The diagnosis of chronic intestinal pseudo-obstruction has depended on clinical features, manometry, and imaging. This report aimed to determine the efficacy of sequencing the actin γ-2 (ACTG2) gene for diagnosis. In addition, the goal was to determine how often a mutation would be found in our randomly collected cohort of probands and those probands published previously.
Whole exome sequencing was performed in 4 probands with chronic intestinal pseudo-obstruction. Subsequently, only the ACTG2 gene was sequenced in another 24 probands (total 28). We analyzed published data of 83 probands and our 28 (total 111) and determined how many had pathogenic variants and the precise genotype.
Whole exome and Sanger sequencing revealed a pathogenic variant in the ACTG2 gene in 4 out of 28 of our probands and in 45 out of 83 published probands (49/111 [44.1%]). Moreover, a mutational hotspot in the ACTG2 gene was recognized. Genetic heterogeneity is evident.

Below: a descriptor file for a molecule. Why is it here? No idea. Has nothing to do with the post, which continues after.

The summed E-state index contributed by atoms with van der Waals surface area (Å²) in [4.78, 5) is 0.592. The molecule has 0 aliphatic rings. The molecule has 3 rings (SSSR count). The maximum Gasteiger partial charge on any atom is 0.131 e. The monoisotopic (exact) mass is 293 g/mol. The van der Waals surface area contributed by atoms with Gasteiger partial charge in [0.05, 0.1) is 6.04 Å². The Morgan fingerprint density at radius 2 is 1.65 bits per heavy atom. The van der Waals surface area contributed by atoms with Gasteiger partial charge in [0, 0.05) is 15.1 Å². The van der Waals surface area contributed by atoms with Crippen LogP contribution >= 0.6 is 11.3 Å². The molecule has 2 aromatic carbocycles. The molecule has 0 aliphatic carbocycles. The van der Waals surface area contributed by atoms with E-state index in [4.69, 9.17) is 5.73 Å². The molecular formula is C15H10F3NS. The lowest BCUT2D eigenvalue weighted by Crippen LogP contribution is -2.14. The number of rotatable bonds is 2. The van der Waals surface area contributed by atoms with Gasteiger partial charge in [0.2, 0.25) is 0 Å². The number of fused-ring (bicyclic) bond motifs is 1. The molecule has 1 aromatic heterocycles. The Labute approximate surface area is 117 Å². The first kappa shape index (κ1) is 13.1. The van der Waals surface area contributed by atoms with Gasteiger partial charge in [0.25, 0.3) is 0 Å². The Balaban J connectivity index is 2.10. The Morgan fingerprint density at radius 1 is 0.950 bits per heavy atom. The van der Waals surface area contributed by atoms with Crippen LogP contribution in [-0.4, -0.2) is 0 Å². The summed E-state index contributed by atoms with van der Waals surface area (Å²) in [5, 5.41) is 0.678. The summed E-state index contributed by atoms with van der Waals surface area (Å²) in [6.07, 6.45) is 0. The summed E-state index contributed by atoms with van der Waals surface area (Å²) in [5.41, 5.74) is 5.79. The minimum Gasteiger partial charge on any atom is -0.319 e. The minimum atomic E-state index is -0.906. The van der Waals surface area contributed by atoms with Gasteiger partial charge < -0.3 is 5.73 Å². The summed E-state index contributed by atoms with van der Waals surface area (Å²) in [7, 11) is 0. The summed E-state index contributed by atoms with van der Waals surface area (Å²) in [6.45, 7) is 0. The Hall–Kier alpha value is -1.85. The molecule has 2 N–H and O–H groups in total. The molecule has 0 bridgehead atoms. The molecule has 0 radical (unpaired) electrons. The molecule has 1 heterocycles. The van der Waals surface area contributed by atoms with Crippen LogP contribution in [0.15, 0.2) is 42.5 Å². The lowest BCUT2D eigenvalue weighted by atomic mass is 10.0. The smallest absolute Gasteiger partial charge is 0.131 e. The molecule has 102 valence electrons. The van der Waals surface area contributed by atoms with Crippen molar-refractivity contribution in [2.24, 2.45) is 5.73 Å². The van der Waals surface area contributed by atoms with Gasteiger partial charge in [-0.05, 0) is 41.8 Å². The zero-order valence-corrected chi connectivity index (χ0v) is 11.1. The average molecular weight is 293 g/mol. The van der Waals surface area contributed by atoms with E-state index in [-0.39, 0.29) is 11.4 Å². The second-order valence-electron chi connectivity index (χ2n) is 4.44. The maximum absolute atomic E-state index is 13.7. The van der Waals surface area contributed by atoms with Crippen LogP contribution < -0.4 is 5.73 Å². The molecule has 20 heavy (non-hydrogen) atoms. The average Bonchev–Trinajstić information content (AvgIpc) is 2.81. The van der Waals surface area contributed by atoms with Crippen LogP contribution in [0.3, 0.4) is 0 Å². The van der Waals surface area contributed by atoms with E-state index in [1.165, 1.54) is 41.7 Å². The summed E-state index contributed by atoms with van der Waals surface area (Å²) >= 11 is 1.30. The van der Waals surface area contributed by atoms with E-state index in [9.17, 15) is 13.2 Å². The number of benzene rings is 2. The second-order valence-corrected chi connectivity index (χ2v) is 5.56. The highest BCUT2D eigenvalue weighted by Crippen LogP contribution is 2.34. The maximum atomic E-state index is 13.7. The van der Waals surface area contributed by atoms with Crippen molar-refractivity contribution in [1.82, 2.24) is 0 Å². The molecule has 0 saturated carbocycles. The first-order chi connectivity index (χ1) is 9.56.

Pooled gene sequencing results from 1 individual in each of 111 families enabled a precise diagnosis of an ACTG2 mutation in 49 (44%). The benefit to patients and families of early confirmation of a motility disorder not only helps avoid unnecessary intervention, but also enables institution of appropriate treatments and avoidance of secondary disorders such as malnutrition and poor growth. Knowledge of a pathogenic variant in a parent, with a 50% risk of recurrence, provides an opportunity for genetic counseling.
*Center for Human Genetics, Cambridge
†Department of Obstetrics and Gynecology, Tufts University School of Medicine, Boston, MA
‡St. Luke's Regional Medical Center, Boise, ID
§University of Washington Center for Mendelian Genomics, Seattle, WA.
Address correspondence and reprint requests to Aubrey Milunsky, MD, DSc, Center for Human Genetics, 840 Memorial Dr, Suite 101, Cambridge, MA 02139 (e-mail: email@example.com).
Received 29 July, 2016
Accepted 26 February, 2017
The study was supported by Human Genome Research Institute and the National Heart, Lung, and Blood Institute grant U54HG006493.
The authors report no conflicts of interest.